2000 words
This assessment asks you to consider a practical case where you have a client who is currently happy with their weight but wants to follow a vegan diet. How will you approach this to ensure your client does so in a healthy way? (Please note your client is you!). The specific aim is therefore to design and carry out an assessment to evaluate the current energy balance status of a vegan client using methods taught on this and on previous modules.
Writing up the Report

The report should be written using the following guidelines –
Please ensure your work is anonymous and the name of the client is confidential.
2000 words

Describe the reasons for nutrition assessment including the importance of measuring body composition, energy intake, energy expenditure and energy balance.

Nutritional assessment of a healthy person (you) who wants to follow a vegan diet.

Give a detailed and concise description of the methods you used and if necessary the instructions provided to the client.

Present your findings from the body composition, energy expenditure, and energy intake measurements using text and tables as necessary.
Raw data can be put in an appendix.

Points to consider:
Did the body composition assessment provide useful information?
Was the diet appropriate, what changes to the food intake would you make if your client is to continue following a vegan diet?
Did you measure BMR or RMR or total energy expenditure?
Is your participant in energy balance, what are the long term implications for this?
Does your participant need to be referred to another health professional e.g. a GP or a physio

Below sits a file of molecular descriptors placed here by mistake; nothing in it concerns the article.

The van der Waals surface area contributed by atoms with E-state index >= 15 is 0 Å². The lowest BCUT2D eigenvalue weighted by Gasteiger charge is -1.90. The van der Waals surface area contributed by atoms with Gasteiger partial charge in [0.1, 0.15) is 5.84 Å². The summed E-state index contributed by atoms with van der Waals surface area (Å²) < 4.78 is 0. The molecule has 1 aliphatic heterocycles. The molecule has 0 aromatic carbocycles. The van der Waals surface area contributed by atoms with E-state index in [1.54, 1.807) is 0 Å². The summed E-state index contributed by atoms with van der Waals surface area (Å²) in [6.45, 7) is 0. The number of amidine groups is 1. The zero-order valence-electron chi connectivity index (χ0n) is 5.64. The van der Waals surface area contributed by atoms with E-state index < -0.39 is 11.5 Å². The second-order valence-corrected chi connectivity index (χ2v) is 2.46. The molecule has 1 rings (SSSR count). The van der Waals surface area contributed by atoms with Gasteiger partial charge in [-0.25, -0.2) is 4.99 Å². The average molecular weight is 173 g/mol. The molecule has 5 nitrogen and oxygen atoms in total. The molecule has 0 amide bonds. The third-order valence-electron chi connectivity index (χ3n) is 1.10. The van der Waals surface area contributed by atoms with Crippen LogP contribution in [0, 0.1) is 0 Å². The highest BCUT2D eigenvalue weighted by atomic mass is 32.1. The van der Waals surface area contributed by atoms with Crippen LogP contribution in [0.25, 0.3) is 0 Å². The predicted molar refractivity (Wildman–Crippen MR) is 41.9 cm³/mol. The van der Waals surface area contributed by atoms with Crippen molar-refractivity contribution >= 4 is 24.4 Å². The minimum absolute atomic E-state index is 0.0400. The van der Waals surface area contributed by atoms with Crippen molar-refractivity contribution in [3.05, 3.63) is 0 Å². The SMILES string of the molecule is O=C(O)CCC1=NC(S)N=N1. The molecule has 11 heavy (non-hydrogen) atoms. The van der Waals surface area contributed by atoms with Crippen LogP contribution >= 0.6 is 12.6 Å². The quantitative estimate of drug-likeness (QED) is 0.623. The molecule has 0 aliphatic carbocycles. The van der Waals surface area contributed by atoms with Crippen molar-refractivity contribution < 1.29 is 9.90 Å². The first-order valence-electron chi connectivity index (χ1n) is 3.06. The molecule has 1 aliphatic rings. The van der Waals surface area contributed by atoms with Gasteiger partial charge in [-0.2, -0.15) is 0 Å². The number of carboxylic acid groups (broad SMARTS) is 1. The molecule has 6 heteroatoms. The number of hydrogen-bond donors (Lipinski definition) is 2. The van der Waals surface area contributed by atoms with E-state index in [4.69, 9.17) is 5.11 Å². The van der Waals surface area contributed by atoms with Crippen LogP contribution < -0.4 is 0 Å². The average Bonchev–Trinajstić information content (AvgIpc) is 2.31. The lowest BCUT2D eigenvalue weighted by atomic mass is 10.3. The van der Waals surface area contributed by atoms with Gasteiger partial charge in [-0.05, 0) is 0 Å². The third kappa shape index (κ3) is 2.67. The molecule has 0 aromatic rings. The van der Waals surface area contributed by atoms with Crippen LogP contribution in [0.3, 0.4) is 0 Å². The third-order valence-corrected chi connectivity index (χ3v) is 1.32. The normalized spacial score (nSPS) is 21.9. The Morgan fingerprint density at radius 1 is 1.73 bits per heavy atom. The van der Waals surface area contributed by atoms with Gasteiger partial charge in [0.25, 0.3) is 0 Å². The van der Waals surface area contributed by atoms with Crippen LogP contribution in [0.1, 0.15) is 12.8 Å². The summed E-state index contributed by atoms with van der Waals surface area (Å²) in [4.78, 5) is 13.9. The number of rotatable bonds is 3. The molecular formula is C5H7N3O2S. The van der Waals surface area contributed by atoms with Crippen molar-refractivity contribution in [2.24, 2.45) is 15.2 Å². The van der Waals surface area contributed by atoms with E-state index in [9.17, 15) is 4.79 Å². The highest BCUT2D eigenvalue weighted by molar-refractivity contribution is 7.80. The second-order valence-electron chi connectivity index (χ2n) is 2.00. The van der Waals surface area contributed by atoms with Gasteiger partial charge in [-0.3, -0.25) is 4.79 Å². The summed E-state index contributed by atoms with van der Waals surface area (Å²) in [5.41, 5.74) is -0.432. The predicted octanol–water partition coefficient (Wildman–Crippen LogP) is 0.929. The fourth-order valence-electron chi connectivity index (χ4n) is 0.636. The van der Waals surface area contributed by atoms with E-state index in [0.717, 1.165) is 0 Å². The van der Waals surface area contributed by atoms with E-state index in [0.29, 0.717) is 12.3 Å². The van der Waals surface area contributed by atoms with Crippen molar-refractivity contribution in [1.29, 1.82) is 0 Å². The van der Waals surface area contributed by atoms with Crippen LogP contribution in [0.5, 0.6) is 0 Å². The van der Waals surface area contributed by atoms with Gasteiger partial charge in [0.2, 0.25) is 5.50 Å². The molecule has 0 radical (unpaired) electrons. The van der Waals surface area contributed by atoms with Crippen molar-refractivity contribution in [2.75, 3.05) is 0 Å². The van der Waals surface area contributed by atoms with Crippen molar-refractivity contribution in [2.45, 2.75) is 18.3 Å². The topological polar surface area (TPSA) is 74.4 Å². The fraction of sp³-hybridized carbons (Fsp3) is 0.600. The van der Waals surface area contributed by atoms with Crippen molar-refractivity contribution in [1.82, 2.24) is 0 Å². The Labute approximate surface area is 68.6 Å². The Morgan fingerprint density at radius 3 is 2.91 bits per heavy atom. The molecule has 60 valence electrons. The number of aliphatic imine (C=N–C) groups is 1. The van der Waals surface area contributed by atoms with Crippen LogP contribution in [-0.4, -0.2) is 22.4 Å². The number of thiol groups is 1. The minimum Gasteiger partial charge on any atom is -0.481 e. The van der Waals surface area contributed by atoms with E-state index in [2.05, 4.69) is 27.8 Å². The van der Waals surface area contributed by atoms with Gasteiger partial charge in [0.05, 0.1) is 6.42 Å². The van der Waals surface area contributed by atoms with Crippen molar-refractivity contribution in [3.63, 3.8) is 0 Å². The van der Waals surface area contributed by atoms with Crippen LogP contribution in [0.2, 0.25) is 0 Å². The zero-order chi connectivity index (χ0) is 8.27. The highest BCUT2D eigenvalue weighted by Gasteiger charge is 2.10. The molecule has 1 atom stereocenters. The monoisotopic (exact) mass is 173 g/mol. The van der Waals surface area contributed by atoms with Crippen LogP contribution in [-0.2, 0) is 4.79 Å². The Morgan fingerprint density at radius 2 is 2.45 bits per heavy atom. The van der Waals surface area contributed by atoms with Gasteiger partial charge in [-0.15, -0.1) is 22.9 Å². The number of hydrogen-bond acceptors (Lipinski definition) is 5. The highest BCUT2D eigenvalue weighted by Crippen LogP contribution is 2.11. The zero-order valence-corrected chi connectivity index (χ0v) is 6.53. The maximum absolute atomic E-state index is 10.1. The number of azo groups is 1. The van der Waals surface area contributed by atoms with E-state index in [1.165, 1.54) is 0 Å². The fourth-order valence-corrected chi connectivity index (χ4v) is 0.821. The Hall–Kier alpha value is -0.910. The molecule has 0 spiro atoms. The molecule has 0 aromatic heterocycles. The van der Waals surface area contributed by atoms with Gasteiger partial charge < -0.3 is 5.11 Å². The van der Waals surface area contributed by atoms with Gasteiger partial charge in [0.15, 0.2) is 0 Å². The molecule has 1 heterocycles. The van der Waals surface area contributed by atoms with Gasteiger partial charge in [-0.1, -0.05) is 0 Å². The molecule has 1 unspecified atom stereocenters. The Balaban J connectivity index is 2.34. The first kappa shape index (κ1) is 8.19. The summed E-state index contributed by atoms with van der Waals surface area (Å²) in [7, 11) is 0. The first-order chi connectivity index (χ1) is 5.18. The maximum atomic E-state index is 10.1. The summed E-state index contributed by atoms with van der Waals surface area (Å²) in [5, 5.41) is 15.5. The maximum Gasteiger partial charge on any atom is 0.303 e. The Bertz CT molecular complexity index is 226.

How could your assessment be improved for greater accuracy?

Summarise your findings and put them in into the vegan context, what was the overall outcome?

Association for Nutrition (2020) http://www.associationfornutrition.org/. Accessed 8 Jan 2020.
British Dietetic Association (2019) Plant based Diets. https://www.bda.uk.com/food-health/food-facts.html. Accessed 17.1.20
Elia M, Ljungqvist O, Stratton RJ, Lanham-New S (2012) Clinical Nutrition. Wiley Blackwell: London.
FAO/WHO/UNU (1985). Energy and Protein Requirements. WHO
Gibson RS (2005) Principles of Nutritional Assessment, OUP: Oxford.
Weir, J.B. d. V. (1949). New methods for calculating metabolic rate with special references to protein metabolism. Journal of Physiology 109, 1-9.

Instructions if you are measuring BMR or energy expenditure;
Prepare the participant by ensuring they are in thermoneutral conditions, rested and are familiar with the mouthpiece. After approx. 5 mins of acclimatisation to the mouthpiece, the measurement may begin.

Analyse the contents of the Douglas bag using the Servomex Gas Analysers to measure O2 and CO2 content. And the Harvard Dry gas meter to measure the volume of air the Douglas bag contains.

At the end of the measurements, the data can be used to determine energy expenditure using the following equation by Weir (1949).

21 – r CF
BMR (kJ/min) = V * * *20
100 t

V = Volume of expired air (l) CF = correction factor (to account for temperature and pressure)

r = O2 content of expired air (%) 20 = energy equivalence of O2 (kJ/l)

21 = O2 in inspired air (%) t = time (min)
If calculating BMR state which specific equation (Schofield, Mifflin St Jeor or Oxford)

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